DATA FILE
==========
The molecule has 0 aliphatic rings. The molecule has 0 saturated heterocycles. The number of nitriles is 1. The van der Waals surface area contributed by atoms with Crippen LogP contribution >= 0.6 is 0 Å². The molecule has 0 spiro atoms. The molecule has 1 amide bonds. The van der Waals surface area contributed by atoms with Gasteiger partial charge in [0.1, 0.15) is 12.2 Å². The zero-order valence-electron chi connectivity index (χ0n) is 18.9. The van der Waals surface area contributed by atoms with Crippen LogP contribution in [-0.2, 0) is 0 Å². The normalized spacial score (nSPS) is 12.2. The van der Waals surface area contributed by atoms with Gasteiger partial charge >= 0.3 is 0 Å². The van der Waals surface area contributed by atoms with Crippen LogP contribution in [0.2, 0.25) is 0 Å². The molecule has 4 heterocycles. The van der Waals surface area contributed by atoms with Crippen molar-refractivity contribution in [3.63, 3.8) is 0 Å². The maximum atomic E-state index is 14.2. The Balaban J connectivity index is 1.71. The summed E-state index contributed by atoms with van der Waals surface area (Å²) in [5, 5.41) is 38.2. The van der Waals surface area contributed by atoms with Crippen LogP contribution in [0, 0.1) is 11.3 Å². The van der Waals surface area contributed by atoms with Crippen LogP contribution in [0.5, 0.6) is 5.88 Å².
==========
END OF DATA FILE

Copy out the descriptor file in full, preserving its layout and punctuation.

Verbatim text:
The molecule has 0 aliphatic rings. The molecule has 0 saturated heterocycles. The number of nitriles is 1. The van der Waals surface area contributed by atoms with Crippen LogP contribution >= 0.6 is 0 Å². The molecule has 0 spiro atoms. The molecule has 1 amide bonds. The van der Waals surface area contributed by atoms with Gasteiger partial charge in [0.1, 0.15) is 12.2 Å². The zero-order valence-electron chi connectivity index (χ0n) is 18.9. The van der Waals surface area contributed by atoms with Crippen LogP contribution in [-0.2, 0) is 0 Å². The normalized spacial score (nSPS) is 12.2. The van der Waals surface area contributed by atoms with Gasteiger partial charge >= 0.3 is 0 Å². The van der Waals surface area contributed by atoms with Crippen LogP contribution in [0.2, 0.25) is 0 Å². The molecule has 4 heterocycles. The van der Waals surface area contributed by atoms with Crippen molar-refractivity contribution in [3.63, 3.8) is 0 Å². The maximum atomic E-state index is 14.2. The Balaban J connectivity index is 1.71. The summed E-state index contributed by atoms with van der Waals surface area (Å²) in [5, 5.41) is 38.2. The van der Waals surface area contributed by atoms with Crippen LogP contribution in [0, 0.1) is 11.3 Å². The van der Waals surface area contributed by atoms with Crippen LogP contribution in [0.5, 0.6) is 5.88 Å².